For Cross, it is essential that banks have a thorough understanding of a customer’s trade cycle so that an appropriate financing solution can
be discussed.
“By understanding when a business is required to pay its suppliers, and when it anticipates receiving proceeds of
a sale, a bank is best placed to address a company’s working capital requirements.
“By looking at how a business structures its finance: the point at which a business has to pay its suppliers and that which it anticipates getting paid, or the funding gap, we can help a business support their working capital needs,” Cross says.
Big businesses in New Zealand have reduced the time they take to pay their bills. Dun and Bradstreet’s latest survey shows the average payment times for businesses have dropped by 1.9 days to 43 days (as at the March 2013 quarter).

Time to lock in the benefits
On the international front a lot of markets are still in the doldrums, says Westpac New Zealand’s head of International Business, Barry Squires says. “Those in the commodity trade are seeing pressure on prices. Customers in some markets, affected by the economic downturn, are finding it hard to get funding.”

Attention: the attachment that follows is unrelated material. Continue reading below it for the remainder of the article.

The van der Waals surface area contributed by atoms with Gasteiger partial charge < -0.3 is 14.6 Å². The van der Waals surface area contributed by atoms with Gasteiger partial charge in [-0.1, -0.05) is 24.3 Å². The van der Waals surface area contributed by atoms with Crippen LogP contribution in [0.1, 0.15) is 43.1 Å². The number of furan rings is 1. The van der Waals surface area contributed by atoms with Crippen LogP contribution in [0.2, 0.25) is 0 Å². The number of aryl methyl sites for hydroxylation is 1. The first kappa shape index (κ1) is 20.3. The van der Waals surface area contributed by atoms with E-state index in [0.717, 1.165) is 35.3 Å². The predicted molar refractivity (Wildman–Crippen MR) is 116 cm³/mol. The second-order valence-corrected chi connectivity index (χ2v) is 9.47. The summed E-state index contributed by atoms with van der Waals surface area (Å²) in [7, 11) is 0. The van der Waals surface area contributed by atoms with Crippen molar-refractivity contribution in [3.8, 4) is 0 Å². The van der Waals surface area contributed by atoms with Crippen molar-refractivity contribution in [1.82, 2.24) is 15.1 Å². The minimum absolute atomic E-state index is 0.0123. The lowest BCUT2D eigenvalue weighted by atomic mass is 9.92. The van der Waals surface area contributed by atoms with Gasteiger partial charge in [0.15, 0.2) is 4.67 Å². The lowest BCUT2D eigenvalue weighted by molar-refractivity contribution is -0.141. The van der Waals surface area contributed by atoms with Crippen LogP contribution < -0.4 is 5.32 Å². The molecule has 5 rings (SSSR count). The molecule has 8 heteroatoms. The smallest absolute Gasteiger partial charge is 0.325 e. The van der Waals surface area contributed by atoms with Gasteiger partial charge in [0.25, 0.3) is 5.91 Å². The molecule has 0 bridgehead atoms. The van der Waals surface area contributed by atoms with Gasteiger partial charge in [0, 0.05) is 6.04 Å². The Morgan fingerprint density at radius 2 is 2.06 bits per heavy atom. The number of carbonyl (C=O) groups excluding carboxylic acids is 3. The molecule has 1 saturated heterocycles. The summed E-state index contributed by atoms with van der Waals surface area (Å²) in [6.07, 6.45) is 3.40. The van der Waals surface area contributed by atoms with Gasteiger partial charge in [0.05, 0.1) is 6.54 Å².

Exporters should be looking closely at whether they have the best capital structure going forward, says Squires. “This is the time to look at your borrowings, and see if there is potential to lock in some of the benefits [of a low interest rate environment].
“Most companies are looking at maximising cashflow, looking through their entire supply chain, to see how they can extract maximum value to ensure liquidity stays strong.
“Customers will be demanding longer payment terms, or delaying payments. Look to get the best out of your working capital, everyone is trying to maximise liquidity,” Squires adds.
He highlights the fact that shifts in the physical supply chain can impact the cashflow needs of a business, citing the advent of shipping companies’ slow steaming of their vessels across the oceans as an example.
“Slow steaming means vessels may take about eight to nine weeks for what typically used to be a six-week trip. If you are a chilled product exporter, you have to finance your goods for another two or three weeks.” Squires says in this case exporters have to ensure the changes in the physical supply chain are accounted for in their financing needs.